By Senior Editor Tekla S. Perry
A new motion-capture technique from the person who helped bring you QuickTime is turning actors into digital characters capable of anything imaginable.
Tekla S. Perry
I've been captured. Motion captured, that is, with one of the new types of motion-capture technology that may soon revolutionize the movie and videogame industry and make living actors indistinguishable from those that live inside computers. You can read all about this coming revolution in "Ready for Their Close-Ups" (by Eric Pavey). And you can see my digital head in action in this month's Back Story column, "Face Time".
To turn myself into a new-generation Max Headroom, I drove from my Palo Alto office to San Francisco's Dogpatch district on a rainy day in February. There, a company called Mova is putting actors in a cage and turning their performances into digital files that can be altered at a director's will, making the actors older, younger, or into space aliens.
The neighborhood, a mix of old factories, auto body shops, construction supply yards, and a power distribution substation a few blocks from the city's waterfront, isn't exactly posh. After a long climb up several flights of concrete stairs (the elevator was broken), I entered Mova's studios, where company founder Steve Perlman and several technicians and production assistants waited.
Steve Perlman? That name ought to ring a bell. Remember WebTV, one of the first companies that tried to bring entertainment content from the Internet to the home television screen. Perlman co-founded it, and Microsoft eventually bought it. How about QuickTime? Perlman led the development of the technologies that became that software within Apple, and then went on to join General Magic before founding three investor-backed companies. Now, he runs Rearden Companies, formerly Rearden Steel, a technology incubator. And Mova's new motion-capture system, called Contour, is one of the technologies Rearden incubated.
PHOTOS: MARK RICHARDS; MOVA
Given that I had to spend about an hour in make-up—Contour records and analyzes the pattern of marks made on an actor's skin when phosphorescent makeup is dabbed on with a rough, exfoliating sponge—it was nice to have Perlman there. (Click on this link to view a slideshow of the Contour process.) Because besides being an incredibly prolific entrepreneur, he is an entertaining storyteller and didn't need much prompting to tell me the story behind Mova.
Perlman always loved movies and animation. He made his first Claymation films back in junior high. He bought a motion-capture system in 1997, the kind that requires sticking little balls all over an actor and shining lights that would reflect back from the balls and be recorded as dots. He played with motion capture as more of a hobbyist than a businessman, getting more serious in 2000 when he started doing motion capture under contract to movie and game companies, eventually spinning that business out of Rearden into Mova. And he began to try to invent the next generation of motion-capture technology, one that wouldn't use markers and would be optimized for capturing facial motion and expression.
"It was an Edisonian journey," Perlman told me, reflecting on all the dead-end roads Edison took in his development of the light bulb. "We tried ultrasonics, seeing if we could measure sound waves. We tried sending light waves and trying to measure the time of flight. We tried optical flow, which is a technology that tracks pores in the face, the problem with that is actresses spend a lot of time making sure you can't see the pores. We tried retroreflective materials, but that involved tiny glass beads, which wouldn't be very safe to use on skin."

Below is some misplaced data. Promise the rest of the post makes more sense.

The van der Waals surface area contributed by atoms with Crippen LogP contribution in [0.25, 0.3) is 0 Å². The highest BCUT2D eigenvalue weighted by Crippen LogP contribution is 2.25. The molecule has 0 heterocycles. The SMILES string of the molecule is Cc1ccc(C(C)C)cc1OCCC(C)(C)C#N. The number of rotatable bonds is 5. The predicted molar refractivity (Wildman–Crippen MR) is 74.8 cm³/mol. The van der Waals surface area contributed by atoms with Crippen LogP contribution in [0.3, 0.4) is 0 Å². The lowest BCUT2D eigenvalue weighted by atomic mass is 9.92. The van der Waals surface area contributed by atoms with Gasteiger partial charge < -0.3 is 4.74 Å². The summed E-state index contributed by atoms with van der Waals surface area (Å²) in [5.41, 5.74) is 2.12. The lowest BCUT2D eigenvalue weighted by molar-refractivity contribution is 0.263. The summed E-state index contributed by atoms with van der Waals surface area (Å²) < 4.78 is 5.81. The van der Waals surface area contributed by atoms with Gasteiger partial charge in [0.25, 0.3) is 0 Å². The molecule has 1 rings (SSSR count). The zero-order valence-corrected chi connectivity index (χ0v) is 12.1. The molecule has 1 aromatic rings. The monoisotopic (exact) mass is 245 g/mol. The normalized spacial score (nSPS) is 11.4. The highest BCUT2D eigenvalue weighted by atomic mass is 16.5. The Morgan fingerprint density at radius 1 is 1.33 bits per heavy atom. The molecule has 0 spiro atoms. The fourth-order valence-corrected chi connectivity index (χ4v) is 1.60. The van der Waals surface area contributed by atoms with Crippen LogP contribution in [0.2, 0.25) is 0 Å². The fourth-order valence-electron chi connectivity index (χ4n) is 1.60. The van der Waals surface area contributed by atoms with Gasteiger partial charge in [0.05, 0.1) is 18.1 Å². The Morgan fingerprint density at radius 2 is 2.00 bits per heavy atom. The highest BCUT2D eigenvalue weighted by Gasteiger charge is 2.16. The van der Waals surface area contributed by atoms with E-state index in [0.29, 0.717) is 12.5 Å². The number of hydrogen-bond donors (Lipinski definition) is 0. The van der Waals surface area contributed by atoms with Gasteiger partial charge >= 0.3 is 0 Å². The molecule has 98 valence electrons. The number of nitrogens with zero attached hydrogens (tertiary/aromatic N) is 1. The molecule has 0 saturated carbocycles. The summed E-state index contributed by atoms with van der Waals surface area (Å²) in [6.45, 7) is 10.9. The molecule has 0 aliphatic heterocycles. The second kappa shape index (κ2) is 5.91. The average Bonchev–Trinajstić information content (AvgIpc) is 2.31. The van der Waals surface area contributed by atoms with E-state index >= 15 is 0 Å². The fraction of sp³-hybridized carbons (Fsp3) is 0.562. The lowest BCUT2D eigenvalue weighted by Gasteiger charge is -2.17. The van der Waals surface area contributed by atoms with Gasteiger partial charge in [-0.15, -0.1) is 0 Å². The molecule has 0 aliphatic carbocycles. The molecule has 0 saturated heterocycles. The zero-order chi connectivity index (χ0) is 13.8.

At this point, Perlman and his research team were working in an office subleased from Android, a start-up company in downtown Palo Alto. They used the central, windowless space, because, at times, they needed to be able to work in the dark. In August 2005, their officemates moved out, and another start-up, the now famous Facebook, moved in. Mova's development continued uninterrupted surrounded by the chaos of the nascent Facebook.
The group finally settled on phosphorescent Halloween makeup, typically yellow, but which, mixed with theatrical makeup, approximated a flesh tone. To give the best information on facial movement to the computer, the makeup artist had to apply the makeup to the actors face in a noticeable but random pattern. The development team tried an airbrush, which made nice spots in some areas but dense blobs in others. They tried paintbrushes, and a variety of sponges, finally settling on an exfoliating sponge. They unveiled their technology last summer, moved it up to their San Francisco studios, and are now working full out on projects for movie and videogame companies.
Back in Palo Alto, development on the next generation of Contour continues, currently in Perlman's garage. The company's lease on the space ran out at the end of last year, and Facebook booted them out. They're looking for new Palo Alto office space now.
"We like being there for a bunch of reasons," Perlman said. "Palo Alto has the northernmost Fry's. [Fry's is a chain of electronics stores that is a mecca for Silicon Valley engineers.] We rely on Fry's enormously for quick access to parts, processors, boards, and connectors. Palo Alto is also a Caltrain stop, and we have another stop here near our studio."
Perlman could have talked all day, but the makeup on my face was completely dry and I was ready to be captured. Perlman stepped aside, a director slammed a clap-board in front of my face, and it was take one. I said my piece, and, after about five takes, made a series of extreme faces; those will go to production studios as test data. Could be some famous director will decide to turn me into a strange sea creature or alien.
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